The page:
Statue of Slave Breaking the ChainsWhen I was in seminary a few years back, Derrick Jackson of the Boston Globe wrote an editorial on why US Presidents can’t bring themselves to apologize for more than 200 years of institutional slavery in this country, which was founded on Judeo-Christian / biblical ethics and Enlightenment rationalism. (You can read this piece here.) Now, Virginia’s legislature has passed an official apology for their role in not only slavery but in the injustice of Native Americans as well.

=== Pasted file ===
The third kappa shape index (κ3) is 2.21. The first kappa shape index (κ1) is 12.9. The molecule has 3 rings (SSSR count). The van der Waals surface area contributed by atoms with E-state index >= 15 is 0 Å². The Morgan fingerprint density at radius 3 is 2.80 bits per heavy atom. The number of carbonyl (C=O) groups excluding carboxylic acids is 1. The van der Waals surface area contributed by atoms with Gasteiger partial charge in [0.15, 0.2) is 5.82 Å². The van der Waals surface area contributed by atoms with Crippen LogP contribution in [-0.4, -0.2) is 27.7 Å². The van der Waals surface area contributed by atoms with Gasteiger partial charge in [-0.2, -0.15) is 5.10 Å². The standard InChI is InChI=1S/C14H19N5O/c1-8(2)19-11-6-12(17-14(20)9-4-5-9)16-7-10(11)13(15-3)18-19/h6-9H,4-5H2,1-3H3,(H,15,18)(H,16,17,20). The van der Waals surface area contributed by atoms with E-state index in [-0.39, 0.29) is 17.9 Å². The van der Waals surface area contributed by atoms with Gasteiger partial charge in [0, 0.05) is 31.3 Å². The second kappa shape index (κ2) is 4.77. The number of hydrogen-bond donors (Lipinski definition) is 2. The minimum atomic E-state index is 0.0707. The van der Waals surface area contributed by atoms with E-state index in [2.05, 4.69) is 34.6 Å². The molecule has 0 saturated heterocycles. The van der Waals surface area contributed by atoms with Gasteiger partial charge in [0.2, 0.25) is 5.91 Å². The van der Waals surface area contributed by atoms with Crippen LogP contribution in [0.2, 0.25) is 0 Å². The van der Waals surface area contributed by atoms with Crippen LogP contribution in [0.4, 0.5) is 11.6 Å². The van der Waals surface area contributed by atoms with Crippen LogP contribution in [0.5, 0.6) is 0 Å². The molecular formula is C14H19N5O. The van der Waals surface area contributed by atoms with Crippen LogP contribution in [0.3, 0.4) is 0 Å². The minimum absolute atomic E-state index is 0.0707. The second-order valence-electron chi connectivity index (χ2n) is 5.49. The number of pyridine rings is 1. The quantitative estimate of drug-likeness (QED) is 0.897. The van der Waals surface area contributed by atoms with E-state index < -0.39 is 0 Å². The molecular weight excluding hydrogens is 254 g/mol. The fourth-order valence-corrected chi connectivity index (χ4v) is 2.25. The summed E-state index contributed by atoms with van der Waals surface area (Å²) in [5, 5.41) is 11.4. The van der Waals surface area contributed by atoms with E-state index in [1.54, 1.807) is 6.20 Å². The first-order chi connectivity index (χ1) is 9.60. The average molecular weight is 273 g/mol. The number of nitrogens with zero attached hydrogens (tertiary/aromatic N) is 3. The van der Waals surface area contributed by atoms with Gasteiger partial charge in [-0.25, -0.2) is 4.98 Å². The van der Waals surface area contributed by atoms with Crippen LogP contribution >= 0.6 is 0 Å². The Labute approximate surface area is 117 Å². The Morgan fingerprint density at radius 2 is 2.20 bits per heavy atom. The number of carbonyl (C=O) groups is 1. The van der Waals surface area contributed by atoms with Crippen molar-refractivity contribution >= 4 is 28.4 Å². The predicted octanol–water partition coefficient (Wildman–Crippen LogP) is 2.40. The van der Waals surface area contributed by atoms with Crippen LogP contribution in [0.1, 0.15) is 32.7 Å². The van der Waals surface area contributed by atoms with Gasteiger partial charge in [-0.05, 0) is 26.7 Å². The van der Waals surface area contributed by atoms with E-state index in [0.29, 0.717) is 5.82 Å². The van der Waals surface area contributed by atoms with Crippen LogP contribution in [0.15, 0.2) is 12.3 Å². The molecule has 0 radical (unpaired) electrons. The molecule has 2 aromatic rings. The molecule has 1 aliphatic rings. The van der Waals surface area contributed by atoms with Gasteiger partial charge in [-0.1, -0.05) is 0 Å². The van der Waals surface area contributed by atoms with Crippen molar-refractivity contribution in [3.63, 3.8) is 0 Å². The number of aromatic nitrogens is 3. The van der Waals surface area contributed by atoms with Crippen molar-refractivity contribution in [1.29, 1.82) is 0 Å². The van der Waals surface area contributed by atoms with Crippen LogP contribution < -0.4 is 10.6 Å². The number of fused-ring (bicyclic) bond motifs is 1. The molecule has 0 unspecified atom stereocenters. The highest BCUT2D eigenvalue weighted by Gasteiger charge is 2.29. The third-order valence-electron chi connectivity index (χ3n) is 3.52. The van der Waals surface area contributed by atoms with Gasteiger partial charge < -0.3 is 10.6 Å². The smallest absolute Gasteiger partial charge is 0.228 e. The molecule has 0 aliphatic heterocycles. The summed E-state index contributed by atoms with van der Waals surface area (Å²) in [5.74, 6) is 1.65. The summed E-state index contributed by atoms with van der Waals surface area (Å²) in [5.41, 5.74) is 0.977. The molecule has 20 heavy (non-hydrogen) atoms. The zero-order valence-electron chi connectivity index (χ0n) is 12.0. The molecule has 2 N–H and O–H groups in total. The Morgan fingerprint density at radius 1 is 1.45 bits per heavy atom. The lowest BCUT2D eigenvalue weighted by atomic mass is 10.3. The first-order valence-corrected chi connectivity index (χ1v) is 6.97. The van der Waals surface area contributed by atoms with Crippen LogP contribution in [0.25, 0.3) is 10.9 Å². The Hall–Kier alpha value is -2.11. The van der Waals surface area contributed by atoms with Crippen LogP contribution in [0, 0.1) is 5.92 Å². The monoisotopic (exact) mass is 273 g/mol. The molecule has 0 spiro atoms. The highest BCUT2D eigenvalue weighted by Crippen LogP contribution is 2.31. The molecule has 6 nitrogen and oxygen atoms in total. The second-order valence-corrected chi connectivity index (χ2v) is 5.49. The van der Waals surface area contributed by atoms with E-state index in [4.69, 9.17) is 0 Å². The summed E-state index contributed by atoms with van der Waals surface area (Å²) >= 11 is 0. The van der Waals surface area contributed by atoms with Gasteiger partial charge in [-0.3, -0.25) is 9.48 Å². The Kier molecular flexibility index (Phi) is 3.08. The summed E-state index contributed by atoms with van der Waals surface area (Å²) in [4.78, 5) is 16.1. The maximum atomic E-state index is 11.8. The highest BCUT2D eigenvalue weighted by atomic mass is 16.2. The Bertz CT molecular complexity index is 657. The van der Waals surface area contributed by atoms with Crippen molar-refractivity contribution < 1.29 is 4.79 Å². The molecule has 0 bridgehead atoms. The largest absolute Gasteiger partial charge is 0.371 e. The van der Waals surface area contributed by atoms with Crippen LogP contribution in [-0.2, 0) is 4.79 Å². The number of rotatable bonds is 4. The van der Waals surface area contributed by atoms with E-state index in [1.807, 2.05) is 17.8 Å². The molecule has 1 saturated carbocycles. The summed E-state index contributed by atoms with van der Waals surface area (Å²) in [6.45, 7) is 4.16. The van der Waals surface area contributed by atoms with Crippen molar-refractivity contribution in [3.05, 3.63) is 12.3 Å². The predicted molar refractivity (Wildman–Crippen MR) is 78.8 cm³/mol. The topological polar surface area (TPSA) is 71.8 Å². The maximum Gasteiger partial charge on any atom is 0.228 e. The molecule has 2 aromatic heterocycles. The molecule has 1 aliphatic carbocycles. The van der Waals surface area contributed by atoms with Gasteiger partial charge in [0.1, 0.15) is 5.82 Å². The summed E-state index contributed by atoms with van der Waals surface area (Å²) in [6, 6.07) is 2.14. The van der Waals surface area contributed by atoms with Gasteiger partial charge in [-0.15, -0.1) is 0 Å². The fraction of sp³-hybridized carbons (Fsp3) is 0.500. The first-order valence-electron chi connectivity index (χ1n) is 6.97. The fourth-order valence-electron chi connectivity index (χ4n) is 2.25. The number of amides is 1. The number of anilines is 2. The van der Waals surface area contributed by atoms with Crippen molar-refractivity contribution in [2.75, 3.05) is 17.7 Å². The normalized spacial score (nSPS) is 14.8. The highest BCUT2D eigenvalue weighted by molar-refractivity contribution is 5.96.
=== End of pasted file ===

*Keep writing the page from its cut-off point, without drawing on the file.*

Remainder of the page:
This raises the question of whether this apology has any value beyond a token one, and what kind of implications might this have? Does the apology open the door for remuneration of some sort? What kind of serious amends might be asked for, and what kind might be granted? How should the churches respond? It seems to me that this is an opportunity for us to examine our individual and church consciences and remember that we’re all culpable, even us Scandinavian immigrants, for injustice and unspeakable evil, and our holy and sacred scriptures are absolutely capable of being misinterpreted to defend these acts.